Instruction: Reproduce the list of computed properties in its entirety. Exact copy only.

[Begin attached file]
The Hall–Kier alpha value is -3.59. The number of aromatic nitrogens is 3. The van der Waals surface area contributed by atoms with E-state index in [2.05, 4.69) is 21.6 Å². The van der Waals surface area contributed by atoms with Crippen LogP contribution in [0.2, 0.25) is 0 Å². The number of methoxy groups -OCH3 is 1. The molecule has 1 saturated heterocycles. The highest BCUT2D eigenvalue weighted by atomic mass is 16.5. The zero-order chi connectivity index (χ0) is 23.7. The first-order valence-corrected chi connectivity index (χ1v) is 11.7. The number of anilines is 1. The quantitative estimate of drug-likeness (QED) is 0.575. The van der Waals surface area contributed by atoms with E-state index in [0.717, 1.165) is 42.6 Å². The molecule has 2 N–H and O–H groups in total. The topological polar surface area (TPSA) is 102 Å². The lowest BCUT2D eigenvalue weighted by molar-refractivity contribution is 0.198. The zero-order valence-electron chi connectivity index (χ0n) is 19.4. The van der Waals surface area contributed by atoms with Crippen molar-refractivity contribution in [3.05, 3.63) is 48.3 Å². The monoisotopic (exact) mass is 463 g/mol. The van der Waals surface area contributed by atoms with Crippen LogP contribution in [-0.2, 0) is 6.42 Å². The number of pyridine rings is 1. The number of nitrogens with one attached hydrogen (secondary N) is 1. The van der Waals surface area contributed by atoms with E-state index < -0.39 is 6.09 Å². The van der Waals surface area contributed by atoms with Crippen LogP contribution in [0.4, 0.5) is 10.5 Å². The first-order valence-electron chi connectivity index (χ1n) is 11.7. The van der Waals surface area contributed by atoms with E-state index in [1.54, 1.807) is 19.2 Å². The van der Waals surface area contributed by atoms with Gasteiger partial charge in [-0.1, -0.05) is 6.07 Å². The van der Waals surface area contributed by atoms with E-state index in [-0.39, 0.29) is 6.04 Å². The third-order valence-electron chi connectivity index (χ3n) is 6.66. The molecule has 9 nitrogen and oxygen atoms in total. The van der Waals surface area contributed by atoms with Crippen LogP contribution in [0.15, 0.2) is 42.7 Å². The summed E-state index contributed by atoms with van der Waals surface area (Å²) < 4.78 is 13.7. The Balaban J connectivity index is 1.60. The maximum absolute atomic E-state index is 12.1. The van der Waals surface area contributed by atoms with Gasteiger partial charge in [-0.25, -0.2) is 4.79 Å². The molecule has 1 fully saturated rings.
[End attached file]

The Hall–Kier alpha value is -3.59. The number of aromatic nitrogens is 3. The van der Waals surface area contributed by atoms with E-state index in [2.05, 4.69) is 21.6 Å². The van der Waals surface area contributed by atoms with Crippen LogP contribution in [0.2, 0.25) is 0 Å². The number of methoxy groups -OCH3 is 1. The molecule has 1 saturated heterocycles. The highest BCUT2D eigenvalue weighted by atomic mass is 16.5. The zero-order chi connectivity index (χ0) is 23.7. The first-order valence-corrected chi connectivity index (χ1v) is 11.7. The number of anilines is 1. The quantitative estimate of drug-likeness (QED) is 0.575. The van der Waals surface area contributed by atoms with E-state index in [0.717, 1.165) is 42.6 Å². The molecule has 2 N–H and O–H groups in total. The topological polar surface area (TPSA) is 102 Å². The lowest BCUT2D eigenvalue weighted by molar-refractivity contribution is 0.198. The zero-order valence-electron chi connectivity index (χ0n) is 19.4. The van der Waals surface area contributed by atoms with Crippen molar-refractivity contribution in [3.05, 3.63) is 48.3 Å². The monoisotopic (exact) mass is 463 g/mol. The van der Waals surface area contributed by atoms with Crippen LogP contribution in [-0.2, 0) is 6.42 Å². The number of pyridine rings is 1. The number of nitrogens with one attached hydrogen (secondary N) is 1. The van der Waals surface area contributed by atoms with E-state index < -0.39 is 6.09 Å². The van der Waals surface area contributed by atoms with Crippen LogP contribution in [0.4, 0.5) is 10.5 Å². The first-order valence-electron chi connectivity index (χ1n) is 11.7. The van der Waals surface area contributed by atoms with E-state index in [1.54, 1.807) is 19.2 Å². The van der Waals surface area contributed by atoms with Gasteiger partial charge in [-0.1, -0.05) is 6.07 Å². The van der Waals surface area contributed by atoms with E-state index in [-0.39, 0.29) is 6.04 Å². The third-order valence-electron chi connectivity index (χ3n) is 6.66. The molecule has 9 nitrogen and oxygen atoms in total. The van der Waals surface area contributed by atoms with Crippen LogP contribution in [0.15, 0.2) is 42.7 Å². The summed E-state index contributed by atoms with van der Waals surface area (Å²) < 4.78 is 13.7. The Balaban J connectivity index is 1.60. The maximum absolute atomic E-state index is 12.1. The van der Waals surface area contributed by atoms with Gasteiger partial charge in [-0.25, -0.2) is 4.79 Å². The molecule has 1 fully saturated rings.